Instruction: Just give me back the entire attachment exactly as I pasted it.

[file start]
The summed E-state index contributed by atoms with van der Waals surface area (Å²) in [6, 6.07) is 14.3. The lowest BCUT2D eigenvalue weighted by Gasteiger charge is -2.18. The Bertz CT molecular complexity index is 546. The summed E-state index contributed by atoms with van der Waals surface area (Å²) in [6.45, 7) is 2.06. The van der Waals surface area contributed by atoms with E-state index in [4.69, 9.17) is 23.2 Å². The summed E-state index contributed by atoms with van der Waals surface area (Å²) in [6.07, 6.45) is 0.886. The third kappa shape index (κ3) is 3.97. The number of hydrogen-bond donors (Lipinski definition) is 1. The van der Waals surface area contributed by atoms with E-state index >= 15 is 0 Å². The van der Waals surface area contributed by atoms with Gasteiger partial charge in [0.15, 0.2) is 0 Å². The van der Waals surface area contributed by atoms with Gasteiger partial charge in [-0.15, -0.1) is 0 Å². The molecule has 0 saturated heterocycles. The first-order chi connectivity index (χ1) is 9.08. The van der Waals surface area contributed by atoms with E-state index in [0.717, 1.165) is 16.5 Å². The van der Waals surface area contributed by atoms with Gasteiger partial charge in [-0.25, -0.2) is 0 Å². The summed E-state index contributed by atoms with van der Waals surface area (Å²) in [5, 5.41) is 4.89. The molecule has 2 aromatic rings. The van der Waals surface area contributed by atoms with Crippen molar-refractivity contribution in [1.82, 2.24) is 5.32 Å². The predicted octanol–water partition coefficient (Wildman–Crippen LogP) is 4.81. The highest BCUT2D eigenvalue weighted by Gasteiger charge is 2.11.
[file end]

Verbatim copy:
The summed E-state index contributed by atoms with van der Waals surface area (Å²) in [6, 6.07) is 14.3. The lowest BCUT2D eigenvalue weighted by Gasteiger charge is -2.18. The Bertz CT molecular complexity index is 546. The summed E-state index contributed by atoms with van der Waals surface area (Å²) in [6.45, 7) is 2.06. The van der Waals surface area contributed by atoms with E-state index in [4.69, 9.17) is 23.2 Å². The summed E-state index contributed by atoms with van der Waals surface area (Å²) in [6.07, 6.45) is 0.886. The third kappa shape index (κ3) is 3.97. The number of hydrogen-bond donors (Lipinski definition) is 1. The van der Waals surface area contributed by atoms with E-state index >= 15 is 0 Å². The van der Waals surface area contributed by atoms with Gasteiger partial charge in [0.15, 0.2) is 0 Å². The van der Waals surface area contributed by atoms with Gasteiger partial charge in [-0.15, -0.1) is 0 Å². The molecule has 0 saturated heterocycles. The first-order chi connectivity index (χ1) is 9.08. The van der Waals surface area contributed by atoms with E-state index in [0.717, 1.165) is 16.5 Å². The van der Waals surface area contributed by atoms with Gasteiger partial charge in [-0.25, -0.2) is 0 Å². The summed E-state index contributed by atoms with van der Waals surface area (Å²) in [5, 5.41) is 4.89. The molecule has 2 aromatic rings. The van der Waals surface area contributed by atoms with Crippen molar-refractivity contribution in [1.82, 2.24) is 5.32 Å². The predicted octanol–water partition coefficient (Wildman–Crippen LogP) is 4.81. The highest BCUT2D eigenvalue weighted by Gasteiger charge is 2.11.